Monday, July 7, 2008

DIY: Making Natural Non Toxic Dye

This week I have been spending a good deal of time in the kitchen, cooking up natural dyes. I am actually surprised that after 7 years of art in college I had never learned to make paints, toxic or non toxic. But after reading an awesome post on Crafting a Green World about how to make your own milk paint, I got to thinking even deeper into how to make pigments since the colored pigment can be as toxic as the binder. What I found out was a creative revelation that I can not stop cooking up! My personal criteria for creating pigment/dye is this:
* It can not be toxic in any way, even if the substance is natural.
* It has to be in abundance and easily gathered in nature (don't ever take so much that the plant can't survive or make seeds.)
I totally hit the jack pot when I walked outside to find that my landlady next door has a plum tree with a gazillion plums that had already fallen to the ground and were being eaten by bugs, rotting, fermenting, gushy ect......
My dye experiment begins....
I began by skinning the plums and using only the dark burgundy red skins - I left the fruit for the wild critters, and kept the seeds and planted them - in hopes to grow some of my own plum trees.
The supplies you'll need to make your own fabric dye are as follows: water (filtered or spring is best) salt or vinegar, spare pot not used for cooking, something to measure with if you like to get things exact.

I used salt as a dye fixative, since I was using fruit, but if you are making your dye from flowers, leaves, plants etc - then it is suggested to use vinegar.
The recipe I found was SALT: 1/2 CUP SALT TO 8 CUPS COLD WATER, VINEGAR: 4 PARTS COLD WATER TO 1 PART VINEGAR.
I simmered my fabric in the salt fixative for approx. 1 hour, then rinsed and rung out - before putting the fabric in the dye.
Once the fabric had the fix in it, I went ahead and dumped the plum skins in some fresh water and simmered those for a while. It was so amazing how red and beautiful the water turned right away...
I strained out the skins and returned the dye to the pot and then start dipping the locally woven organic cotton into the plum dye! How freakin' awesome, cause it started turning almost hot pink right away and stuck right to the fabric.Then I let the fabric simmer lightly in the dye for a richer color for about an hour, all steamy, hot and sooooo pretty!
I allowed the fabric to sit in the dye overnight to make sure it had the darkest outcome possible since when it is rinsed and dried the color will be alot lighter.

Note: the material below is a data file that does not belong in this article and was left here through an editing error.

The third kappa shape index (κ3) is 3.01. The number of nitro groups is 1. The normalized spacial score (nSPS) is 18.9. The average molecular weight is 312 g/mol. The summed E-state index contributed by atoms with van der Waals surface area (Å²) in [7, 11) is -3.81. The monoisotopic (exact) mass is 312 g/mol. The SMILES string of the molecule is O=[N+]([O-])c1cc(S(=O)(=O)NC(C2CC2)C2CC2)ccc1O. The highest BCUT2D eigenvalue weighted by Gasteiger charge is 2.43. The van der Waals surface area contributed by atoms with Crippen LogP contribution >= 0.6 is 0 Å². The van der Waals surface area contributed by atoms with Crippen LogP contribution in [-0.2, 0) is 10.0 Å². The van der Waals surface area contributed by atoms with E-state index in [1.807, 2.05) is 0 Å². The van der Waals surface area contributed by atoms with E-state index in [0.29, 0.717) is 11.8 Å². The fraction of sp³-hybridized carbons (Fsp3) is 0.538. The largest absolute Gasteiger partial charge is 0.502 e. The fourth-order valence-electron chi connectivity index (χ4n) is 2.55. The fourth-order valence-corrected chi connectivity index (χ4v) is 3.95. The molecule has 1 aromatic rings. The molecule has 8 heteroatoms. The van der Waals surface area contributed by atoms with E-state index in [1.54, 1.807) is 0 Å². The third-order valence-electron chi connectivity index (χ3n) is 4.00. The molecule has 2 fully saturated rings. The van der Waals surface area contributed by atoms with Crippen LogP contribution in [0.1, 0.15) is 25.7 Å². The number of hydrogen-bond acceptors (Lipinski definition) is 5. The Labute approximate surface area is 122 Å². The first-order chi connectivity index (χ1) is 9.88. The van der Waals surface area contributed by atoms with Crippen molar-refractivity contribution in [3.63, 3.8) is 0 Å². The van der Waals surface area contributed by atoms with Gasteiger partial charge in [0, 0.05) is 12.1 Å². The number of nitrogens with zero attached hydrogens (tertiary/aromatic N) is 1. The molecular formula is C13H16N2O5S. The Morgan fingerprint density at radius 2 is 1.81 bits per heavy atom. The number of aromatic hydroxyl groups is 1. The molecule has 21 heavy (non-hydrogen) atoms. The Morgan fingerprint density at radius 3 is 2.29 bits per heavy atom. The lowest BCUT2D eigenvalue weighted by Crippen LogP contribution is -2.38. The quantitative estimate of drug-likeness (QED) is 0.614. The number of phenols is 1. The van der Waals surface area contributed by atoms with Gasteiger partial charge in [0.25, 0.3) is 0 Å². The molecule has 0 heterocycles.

I hung it to dry in the sun, until the rain came and I moved it to this window....
Isn't it pretty in pink? All that from a couple discarded plums! Yay! It's really easier then it looks and the whole process was so relaxing and fun. There are fantastic lists of natural stuff you can use for dye in just about every cool shade of color you can imagine. Go to http://www.pioneerthinking.com/ for a complete list of plants, berries, nuts and bark that can make a rainbow of fun, safe colors. Plus get more detailed instructions-a simple google search for "make your own natural dye" turns up tons of recipes for a wide variety of colors.

7 comments:

Nickstruck said...

I am amazed and astounded by your multitalented funtastical crafting ideas. There are so many awesome ways of doing things that aren't harmful to the earth. Thanks for sharing some of them!

The Oko Box said...

thanks! everyday i learn some new way of doing something - i love that nearly everything can be made non toxic. now what i need is a solar oven so that i don't even need to use electricity to cook up the dye brew !

Melanie said...

Wow! I wouldn't think to do that! That is really cool!

Anonymous said...

That is amazing. What are you cooking up next?

The Oko Box said...

After the plums I tried some grass and red onion skins to make a yellow color. I found that that yellow wasn't very deep since i only had a little onion skin, so I mixed the leftover pink form the plum with it and made a light dusty pink color, with a textured organic cotton. I will soon post the project I sew with these two fabrics- but I can't stop making dye right now :)

grechen said...

that is awesome...i wonder if i could do that with blueberries?? or are they better for a nice cobbler lol?

The Oko Box said...

Hey Grechen!

You can use blueberries! My whole idea was to use the fruit that seems less then edible - like use some of the blueberries for your cobbler and the gooshy/weird ones for your dye. If you were to cook down the blueberries in a food safe pot and drain the dye in a food safe collinder then you could actually keep the pulp for your cobbler too - then use the dye juice for fabric/paint !!!